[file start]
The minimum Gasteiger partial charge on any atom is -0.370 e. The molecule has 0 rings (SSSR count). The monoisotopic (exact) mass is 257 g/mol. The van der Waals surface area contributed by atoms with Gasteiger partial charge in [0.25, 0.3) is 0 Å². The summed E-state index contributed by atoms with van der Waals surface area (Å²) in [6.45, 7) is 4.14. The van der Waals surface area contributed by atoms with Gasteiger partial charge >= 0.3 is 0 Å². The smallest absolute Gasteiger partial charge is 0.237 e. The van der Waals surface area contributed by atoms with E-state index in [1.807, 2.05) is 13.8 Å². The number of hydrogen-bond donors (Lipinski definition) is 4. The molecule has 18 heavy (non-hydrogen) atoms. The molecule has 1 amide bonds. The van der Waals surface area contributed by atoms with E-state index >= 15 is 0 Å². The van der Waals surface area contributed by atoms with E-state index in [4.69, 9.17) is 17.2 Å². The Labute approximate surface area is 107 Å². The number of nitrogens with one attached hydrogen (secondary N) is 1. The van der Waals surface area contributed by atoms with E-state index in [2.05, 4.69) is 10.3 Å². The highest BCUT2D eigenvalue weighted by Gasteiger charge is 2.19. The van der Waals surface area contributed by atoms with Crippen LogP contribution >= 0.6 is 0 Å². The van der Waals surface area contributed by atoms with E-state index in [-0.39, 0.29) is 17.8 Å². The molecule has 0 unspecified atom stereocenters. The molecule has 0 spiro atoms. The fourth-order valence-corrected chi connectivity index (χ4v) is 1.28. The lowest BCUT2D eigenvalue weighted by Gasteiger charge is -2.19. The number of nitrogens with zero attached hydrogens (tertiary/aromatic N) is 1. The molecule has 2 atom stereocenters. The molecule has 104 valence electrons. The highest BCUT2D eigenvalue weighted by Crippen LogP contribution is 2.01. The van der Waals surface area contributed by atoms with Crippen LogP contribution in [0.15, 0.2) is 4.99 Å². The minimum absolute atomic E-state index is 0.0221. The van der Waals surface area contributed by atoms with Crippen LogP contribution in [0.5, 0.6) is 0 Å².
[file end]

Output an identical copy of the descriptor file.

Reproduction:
The minimum Gasteiger partial charge on any atom is -0.370 e. The molecule has 0 rings (SSSR count). The monoisotopic (exact) mass is 257 g/mol. The van der Waals surface area contributed by atoms with Gasteiger partial charge in [0.25, 0.3) is 0 Å². The summed E-state index contributed by atoms with van der Waals surface area (Å²) in [6.45, 7) is 4.14. The van der Waals surface area contributed by atoms with Gasteiger partial charge >= 0.3 is 0 Å². The smallest absolute Gasteiger partial charge is 0.237 e. The van der Waals surface area contributed by atoms with E-state index in [1.807, 2.05) is 13.8 Å². The number of hydrogen-bond donors (Lipinski definition) is 4. The molecule has 18 heavy (non-hydrogen) atoms. The molecule has 1 amide bonds. The van der Waals surface area contributed by atoms with E-state index >= 15 is 0 Å². The van der Waals surface area contributed by atoms with E-state index in [4.69, 9.17) is 17.2 Å². The Labute approximate surface area is 107 Å². The number of nitrogens with one attached hydrogen (secondary N) is 1. The van der Waals surface area contributed by atoms with E-state index in [2.05, 4.69) is 10.3 Å². The highest BCUT2D eigenvalue weighted by Gasteiger charge is 2.19. The van der Waals surface area contributed by atoms with Crippen LogP contribution >= 0.6 is 0 Å². The van der Waals surface area contributed by atoms with E-state index in [-0.39, 0.29) is 17.8 Å². The molecule has 0 unspecified atom stereocenters. The molecule has 0 spiro atoms. The fourth-order valence-corrected chi connectivity index (χ4v) is 1.28. The lowest BCUT2D eigenvalue weighted by Gasteiger charge is -2.19. The number of nitrogens with zero attached hydrogens (tertiary/aromatic N) is 1. The molecule has 2 atom stereocenters. The molecule has 104 valence electrons. The highest BCUT2D eigenvalue weighted by Crippen LogP contribution is 2.01. The van der Waals surface area contributed by atoms with Crippen LogP contribution in [0.15, 0.2) is 4.99 Å². The minimum absolute atomic E-state index is 0.0221. The van der Waals surface area contributed by atoms with Crippen LogP contribution in [0.5, 0.6) is 0 Å².